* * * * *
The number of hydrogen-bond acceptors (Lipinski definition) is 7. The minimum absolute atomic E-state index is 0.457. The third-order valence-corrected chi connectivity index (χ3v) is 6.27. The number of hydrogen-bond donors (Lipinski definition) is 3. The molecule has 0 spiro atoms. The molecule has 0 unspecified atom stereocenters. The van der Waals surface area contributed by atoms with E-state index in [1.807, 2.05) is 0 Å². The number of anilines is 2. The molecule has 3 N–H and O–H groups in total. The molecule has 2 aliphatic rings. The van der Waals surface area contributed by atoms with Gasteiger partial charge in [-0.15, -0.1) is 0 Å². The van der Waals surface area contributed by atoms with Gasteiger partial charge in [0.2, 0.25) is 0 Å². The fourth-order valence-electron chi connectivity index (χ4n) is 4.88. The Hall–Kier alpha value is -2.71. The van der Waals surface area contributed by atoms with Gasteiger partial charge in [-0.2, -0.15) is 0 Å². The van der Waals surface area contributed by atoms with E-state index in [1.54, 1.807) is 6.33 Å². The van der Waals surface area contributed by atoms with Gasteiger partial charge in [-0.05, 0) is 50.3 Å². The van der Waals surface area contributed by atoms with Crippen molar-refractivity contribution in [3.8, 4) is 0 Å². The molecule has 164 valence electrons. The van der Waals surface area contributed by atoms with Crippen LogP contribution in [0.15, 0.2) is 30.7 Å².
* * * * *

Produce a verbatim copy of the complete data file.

The number of hydrogen-bond acceptors (Lipinski definition) is 7. The minimum absolute atomic E-state index is 0.457. The third-order valence-corrected chi connectivity index (χ3v) is 6.27. The number of hydrogen-bond donors (Lipinski definition) is 3. The molecule has 0 spiro atoms. The molecule has 0 unspecified atom stereocenters. The van der Waals surface area contributed by atoms with E-state index in [1.807, 2.05) is 0 Å². The number of anilines is 2. The molecule has 3 N–H and O–H groups in total. The molecule has 2 aliphatic rings. The van der Waals surface area contributed by atoms with Gasteiger partial charge in [-0.15, -0.1) is 0 Å². The van der Waals surface area contributed by atoms with Gasteiger partial charge in [0.2, 0.25) is 0 Å². The fourth-order valence-electron chi connectivity index (χ4n) is 4.88. The Hall–Kier alpha value is -2.71. The van der Waals surface area contributed by atoms with Gasteiger partial charge in [-0.2, -0.15) is 0 Å². The van der Waals surface area contributed by atoms with E-state index in [1.54, 1.807) is 6.33 Å². The van der Waals surface area contributed by atoms with Gasteiger partial charge in [-0.05, 0) is 50.3 Å². The van der Waals surface area contributed by atoms with Crippen molar-refractivity contribution in [3.8, 4) is 0 Å². The molecule has 164 valence electrons. The van der Waals surface area contributed by atoms with Crippen LogP contribution in [0.15, 0.2) is 30.7 Å².